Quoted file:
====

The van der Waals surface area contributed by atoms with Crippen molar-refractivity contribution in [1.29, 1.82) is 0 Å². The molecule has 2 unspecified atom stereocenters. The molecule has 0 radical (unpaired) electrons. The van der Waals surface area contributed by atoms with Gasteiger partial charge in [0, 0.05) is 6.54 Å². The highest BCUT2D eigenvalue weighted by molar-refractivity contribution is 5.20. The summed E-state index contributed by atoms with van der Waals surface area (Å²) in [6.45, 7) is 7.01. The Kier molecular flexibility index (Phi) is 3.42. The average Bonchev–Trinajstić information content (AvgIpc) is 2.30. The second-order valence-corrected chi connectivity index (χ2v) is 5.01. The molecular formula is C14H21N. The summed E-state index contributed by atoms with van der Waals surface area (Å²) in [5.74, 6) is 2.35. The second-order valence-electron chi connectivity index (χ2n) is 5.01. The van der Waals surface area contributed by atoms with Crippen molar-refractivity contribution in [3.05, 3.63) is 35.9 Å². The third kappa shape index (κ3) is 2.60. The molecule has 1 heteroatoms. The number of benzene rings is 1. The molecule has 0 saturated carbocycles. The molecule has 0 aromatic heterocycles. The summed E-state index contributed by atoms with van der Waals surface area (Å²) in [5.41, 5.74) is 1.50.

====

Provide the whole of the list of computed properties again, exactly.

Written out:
The van der Waals surface area contributed by atoms with Crippen molar-refractivity contribution in [1.29, 1.82) is 0 Å². The molecule has 2 unspecified atom stereocenters. The molecule has 0 radical (unpaired) electrons. The van der Waals surface area contributed by atoms with Gasteiger partial charge in [0, 0.05) is 6.54 Å². The highest BCUT2D eigenvalue weighted by molar-refractivity contribution is 5.20. The summed E-state index contributed by atoms with van der Waals surface area (Å²) in [6.45, 7) is 7.01. The Kier molecular flexibility index (Phi) is 3.42. The average Bonchev–Trinajstić information content (AvgIpc) is 2.30. The second-order valence-corrected chi connectivity index (χ2v) is 5.01. The molecular formula is C14H21N. The summed E-state index contributed by atoms with van der Waals surface area (Å²) in [5.74, 6) is 2.35. The second-order valence-electron chi connectivity index (χ2n) is 5.01. The van der Waals surface area contributed by atoms with Crippen molar-refractivity contribution in [3.05, 3.63) is 35.9 Å². The third kappa shape index (κ3) is 2.60. The molecule has 1 heteroatoms. The number of benzene rings is 1. The molecule has 0 saturated carbocycles. The molecule has 0 aromatic heterocycles. The summed E-state index contributed by atoms with van der Waals surface area (Å²) in [5.41, 5.74) is 1.50.